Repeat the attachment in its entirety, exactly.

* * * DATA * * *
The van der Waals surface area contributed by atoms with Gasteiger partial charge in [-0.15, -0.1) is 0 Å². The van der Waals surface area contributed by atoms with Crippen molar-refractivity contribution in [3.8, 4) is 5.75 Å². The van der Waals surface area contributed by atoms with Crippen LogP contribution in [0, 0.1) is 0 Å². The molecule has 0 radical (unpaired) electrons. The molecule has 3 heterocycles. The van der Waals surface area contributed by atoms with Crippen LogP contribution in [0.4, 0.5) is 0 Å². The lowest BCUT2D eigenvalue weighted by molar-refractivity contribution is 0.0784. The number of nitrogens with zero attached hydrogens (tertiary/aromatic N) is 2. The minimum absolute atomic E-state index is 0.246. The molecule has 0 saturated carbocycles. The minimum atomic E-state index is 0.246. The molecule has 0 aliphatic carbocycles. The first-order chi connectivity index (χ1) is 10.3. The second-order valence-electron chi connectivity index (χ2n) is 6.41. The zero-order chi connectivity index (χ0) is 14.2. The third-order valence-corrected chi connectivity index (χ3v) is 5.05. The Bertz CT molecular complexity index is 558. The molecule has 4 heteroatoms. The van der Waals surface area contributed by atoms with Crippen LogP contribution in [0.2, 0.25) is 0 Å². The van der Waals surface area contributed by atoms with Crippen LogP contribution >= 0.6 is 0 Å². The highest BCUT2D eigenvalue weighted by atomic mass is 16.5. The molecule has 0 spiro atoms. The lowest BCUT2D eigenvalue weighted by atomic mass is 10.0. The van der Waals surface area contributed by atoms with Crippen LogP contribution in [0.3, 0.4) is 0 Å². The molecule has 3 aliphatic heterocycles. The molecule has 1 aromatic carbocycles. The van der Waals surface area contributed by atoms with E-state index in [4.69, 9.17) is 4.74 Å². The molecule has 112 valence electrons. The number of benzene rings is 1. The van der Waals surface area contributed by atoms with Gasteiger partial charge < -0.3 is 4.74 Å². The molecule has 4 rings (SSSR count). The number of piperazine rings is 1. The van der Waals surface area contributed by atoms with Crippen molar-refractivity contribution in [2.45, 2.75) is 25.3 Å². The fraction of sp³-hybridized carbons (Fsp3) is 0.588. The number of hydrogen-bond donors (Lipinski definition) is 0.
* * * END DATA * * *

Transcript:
The van der Waals surface area contributed by atoms with Gasteiger partial charge in [-0.15, -0.1) is 0 Å². The van der Waals surface area contributed by atoms with Crippen molar-refractivity contribution in [3.8, 4) is 5.75 Å². The van der Waals surface area contributed by atoms with Crippen LogP contribution in [0, 0.1) is 0 Å². The molecule has 0 radical (unpaired) electrons. The molecule has 3 heterocycles. The van der Waals surface area contributed by atoms with Crippen LogP contribution in [0.4, 0.5) is 0 Å². The lowest BCUT2D eigenvalue weighted by molar-refractivity contribution is 0.0784. The number of nitrogens with zero attached hydrogens (tertiary/aromatic N) is 2. The minimum absolute atomic E-state index is 0.246. The molecule has 0 saturated carbocycles. The minimum atomic E-state index is 0.246. The molecule has 0 aliphatic carbocycles. The first-order chi connectivity index (χ1) is 10.3. The second-order valence-electron chi connectivity index (χ2n) is 6.41. The zero-order chi connectivity index (χ0) is 14.2. The third-order valence-corrected chi connectivity index (χ3v) is 5.05. The Bertz CT molecular complexity index is 558. The molecule has 4 heteroatoms. The van der Waals surface area contributed by atoms with Crippen LogP contribution in [0.2, 0.25) is 0 Å². The van der Waals surface area contributed by atoms with Crippen LogP contribution >= 0.6 is 0 Å². The highest BCUT2D eigenvalue weighted by atomic mass is 16.5. The molecule has 0 spiro atoms. The lowest BCUT2D eigenvalue weighted by atomic mass is 10.0. The van der Waals surface area contributed by atoms with Crippen LogP contribution in [0.3, 0.4) is 0 Å². The molecule has 3 aliphatic heterocycles. The molecule has 1 aromatic carbocycles. The van der Waals surface area contributed by atoms with E-state index in [4.69, 9.17) is 4.74 Å². The molecule has 112 valence electrons. The number of benzene rings is 1. The van der Waals surface area contributed by atoms with Gasteiger partial charge < -0.3 is 4.74 Å². The molecule has 4 rings (SSSR count). The number of piperazine rings is 1. The van der Waals surface area contributed by atoms with Crippen molar-refractivity contribution in [2.45, 2.75) is 25.3 Å². The fraction of sp³-hybridized carbons (Fsp3) is 0.588. The number of hydrogen-bond donors (Lipinski definition) is 0.